An experienced clerk takes a very practical, impartial and dispassionate view of the property as they have no vested interest other than to provide a quality report. So ask yourself; is it a cost effective use of your time and will it protect or hinder ?
Don’t forget the pre checkout
Get yourself ready and contact the tenant at least 2 weeks before the end of tenancy date to talk through any outstanding maintenance issues or concerns and to gain an understanding of any other issues that they want to raise so that you both have the time to rectify and or plan for maintenance once the tenants have vacated the property.
Provide the original inventory so that the tenants can familiarise themselves with the contents of the report and understand the condition of the property at check in including what you have set out as acceptable standards of cleanliness at check out.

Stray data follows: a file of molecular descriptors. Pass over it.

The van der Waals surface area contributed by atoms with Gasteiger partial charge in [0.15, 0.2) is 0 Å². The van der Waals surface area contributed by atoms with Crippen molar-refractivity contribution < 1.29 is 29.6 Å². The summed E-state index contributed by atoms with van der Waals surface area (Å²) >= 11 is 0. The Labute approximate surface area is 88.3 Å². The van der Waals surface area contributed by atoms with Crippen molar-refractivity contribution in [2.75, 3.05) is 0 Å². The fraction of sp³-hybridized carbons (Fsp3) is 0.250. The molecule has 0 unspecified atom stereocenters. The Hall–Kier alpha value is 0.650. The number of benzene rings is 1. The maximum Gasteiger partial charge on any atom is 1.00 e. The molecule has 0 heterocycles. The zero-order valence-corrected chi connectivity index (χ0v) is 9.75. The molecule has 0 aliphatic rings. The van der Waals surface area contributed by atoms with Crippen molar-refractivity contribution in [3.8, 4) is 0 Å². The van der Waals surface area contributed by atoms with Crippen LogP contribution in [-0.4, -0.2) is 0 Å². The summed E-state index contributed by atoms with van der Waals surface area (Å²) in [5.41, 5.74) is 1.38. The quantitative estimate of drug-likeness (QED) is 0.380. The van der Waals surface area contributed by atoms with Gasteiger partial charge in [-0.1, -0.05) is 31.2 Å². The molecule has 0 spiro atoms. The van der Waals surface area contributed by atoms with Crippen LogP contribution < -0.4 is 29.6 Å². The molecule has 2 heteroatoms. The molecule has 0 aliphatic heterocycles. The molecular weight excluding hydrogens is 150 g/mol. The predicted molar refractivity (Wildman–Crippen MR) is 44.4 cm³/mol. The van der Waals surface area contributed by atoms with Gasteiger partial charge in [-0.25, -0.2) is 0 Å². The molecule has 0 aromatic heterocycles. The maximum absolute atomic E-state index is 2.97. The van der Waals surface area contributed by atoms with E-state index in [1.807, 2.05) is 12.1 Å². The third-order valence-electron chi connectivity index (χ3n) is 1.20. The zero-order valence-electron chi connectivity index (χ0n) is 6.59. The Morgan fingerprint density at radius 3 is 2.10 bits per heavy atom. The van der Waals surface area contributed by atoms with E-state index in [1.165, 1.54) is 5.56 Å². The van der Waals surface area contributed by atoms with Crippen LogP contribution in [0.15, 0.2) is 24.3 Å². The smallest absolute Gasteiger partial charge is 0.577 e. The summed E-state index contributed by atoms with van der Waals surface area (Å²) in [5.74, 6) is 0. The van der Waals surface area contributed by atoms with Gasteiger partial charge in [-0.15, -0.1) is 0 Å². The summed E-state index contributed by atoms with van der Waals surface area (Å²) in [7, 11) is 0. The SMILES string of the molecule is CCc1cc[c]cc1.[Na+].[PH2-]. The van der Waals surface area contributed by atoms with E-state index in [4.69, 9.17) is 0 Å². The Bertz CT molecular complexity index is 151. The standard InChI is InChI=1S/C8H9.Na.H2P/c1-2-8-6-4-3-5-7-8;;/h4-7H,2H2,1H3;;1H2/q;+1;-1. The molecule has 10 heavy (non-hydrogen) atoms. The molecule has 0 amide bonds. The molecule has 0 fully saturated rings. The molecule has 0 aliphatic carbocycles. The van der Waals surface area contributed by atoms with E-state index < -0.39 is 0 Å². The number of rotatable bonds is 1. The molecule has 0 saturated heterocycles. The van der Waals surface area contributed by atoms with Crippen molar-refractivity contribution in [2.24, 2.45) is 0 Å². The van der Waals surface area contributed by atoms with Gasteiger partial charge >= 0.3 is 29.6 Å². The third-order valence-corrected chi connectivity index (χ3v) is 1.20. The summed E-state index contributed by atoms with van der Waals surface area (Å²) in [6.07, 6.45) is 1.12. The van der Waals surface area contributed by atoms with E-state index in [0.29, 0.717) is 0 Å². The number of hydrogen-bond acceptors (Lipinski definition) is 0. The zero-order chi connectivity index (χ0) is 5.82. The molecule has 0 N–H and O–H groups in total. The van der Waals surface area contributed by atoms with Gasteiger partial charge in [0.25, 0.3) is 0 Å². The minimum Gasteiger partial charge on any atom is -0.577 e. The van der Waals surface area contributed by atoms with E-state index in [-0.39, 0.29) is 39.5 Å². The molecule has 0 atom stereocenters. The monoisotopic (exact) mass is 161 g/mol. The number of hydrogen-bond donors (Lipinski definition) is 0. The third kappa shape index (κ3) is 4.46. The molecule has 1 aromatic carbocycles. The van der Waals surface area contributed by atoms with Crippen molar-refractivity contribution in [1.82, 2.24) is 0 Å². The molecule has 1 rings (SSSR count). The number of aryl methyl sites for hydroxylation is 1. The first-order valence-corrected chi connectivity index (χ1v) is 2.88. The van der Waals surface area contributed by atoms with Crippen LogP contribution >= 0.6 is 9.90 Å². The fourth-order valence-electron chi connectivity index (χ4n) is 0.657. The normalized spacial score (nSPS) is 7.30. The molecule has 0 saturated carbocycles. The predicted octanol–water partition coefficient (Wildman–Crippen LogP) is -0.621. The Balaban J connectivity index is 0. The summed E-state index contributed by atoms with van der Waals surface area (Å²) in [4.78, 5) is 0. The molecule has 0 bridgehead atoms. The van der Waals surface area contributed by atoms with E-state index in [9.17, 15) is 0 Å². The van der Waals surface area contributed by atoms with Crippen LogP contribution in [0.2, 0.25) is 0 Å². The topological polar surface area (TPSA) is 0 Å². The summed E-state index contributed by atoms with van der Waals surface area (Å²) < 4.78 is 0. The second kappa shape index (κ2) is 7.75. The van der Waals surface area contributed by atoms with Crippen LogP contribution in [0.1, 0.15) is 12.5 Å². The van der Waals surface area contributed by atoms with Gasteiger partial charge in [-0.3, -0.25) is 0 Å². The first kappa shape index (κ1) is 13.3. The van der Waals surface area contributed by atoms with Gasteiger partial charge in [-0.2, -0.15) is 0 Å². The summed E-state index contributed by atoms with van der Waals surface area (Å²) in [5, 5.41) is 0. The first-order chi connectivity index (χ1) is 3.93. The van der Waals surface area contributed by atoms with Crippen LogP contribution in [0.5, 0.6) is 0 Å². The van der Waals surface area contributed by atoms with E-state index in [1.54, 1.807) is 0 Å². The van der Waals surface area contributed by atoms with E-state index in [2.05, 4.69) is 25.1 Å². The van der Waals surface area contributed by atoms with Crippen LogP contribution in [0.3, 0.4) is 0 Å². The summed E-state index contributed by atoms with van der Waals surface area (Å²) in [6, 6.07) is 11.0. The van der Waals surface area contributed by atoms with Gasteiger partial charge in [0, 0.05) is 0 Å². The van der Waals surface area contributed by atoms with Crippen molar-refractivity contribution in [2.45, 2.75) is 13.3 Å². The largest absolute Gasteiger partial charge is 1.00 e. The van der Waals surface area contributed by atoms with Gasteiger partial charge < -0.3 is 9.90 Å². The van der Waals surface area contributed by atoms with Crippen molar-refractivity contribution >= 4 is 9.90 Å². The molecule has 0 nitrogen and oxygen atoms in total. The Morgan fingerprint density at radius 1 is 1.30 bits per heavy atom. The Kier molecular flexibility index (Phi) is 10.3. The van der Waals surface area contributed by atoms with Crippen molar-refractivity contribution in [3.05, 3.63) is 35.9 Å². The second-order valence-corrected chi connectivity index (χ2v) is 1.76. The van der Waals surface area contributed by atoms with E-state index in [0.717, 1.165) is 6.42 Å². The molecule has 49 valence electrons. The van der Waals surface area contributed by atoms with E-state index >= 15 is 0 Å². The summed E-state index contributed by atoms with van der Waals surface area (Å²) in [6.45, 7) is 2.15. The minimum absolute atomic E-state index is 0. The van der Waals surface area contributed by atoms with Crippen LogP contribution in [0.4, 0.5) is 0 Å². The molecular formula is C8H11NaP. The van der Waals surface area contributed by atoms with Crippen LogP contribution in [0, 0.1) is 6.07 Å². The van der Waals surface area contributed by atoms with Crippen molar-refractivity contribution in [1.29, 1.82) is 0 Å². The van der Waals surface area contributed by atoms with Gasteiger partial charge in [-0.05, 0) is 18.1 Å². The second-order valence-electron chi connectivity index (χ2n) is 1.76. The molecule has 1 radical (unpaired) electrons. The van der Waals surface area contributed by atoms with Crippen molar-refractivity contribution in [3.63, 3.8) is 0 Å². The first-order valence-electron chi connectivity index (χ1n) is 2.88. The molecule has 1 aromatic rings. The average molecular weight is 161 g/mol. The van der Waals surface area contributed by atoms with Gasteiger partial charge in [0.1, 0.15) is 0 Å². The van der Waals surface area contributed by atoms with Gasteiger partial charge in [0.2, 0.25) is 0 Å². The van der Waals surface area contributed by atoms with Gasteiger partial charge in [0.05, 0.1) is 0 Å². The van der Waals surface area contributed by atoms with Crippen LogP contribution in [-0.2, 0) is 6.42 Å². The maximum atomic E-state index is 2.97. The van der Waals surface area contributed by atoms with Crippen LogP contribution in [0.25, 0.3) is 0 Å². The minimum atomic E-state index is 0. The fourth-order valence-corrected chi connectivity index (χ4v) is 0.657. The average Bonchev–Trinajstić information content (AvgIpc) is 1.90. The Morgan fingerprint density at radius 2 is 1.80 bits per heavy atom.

It’s easy to forget what the property was like especially when tenants are busy moving. Providing the check in report or inventory enables the tenant to plan for cleaning of the property, repairs they may need to make, any items to be removed and or replaced like faulty or missing bulbs, smoke alarm batteries and also general garden maintenance.
If compiled by an inventory professional or clerk; the inventory report would have captured the property and all its components including level of cleanliness and any issues that were pre existing. This will help you both to pre-agree any dilapidations and charges against the deposit if needed and helps the tenant to prepare for the last day of tenancy.
The point to note here is that all properties should be returned in a similar condition and level of cleanliness as seen at the start for the tenancy less fair, wear and tear.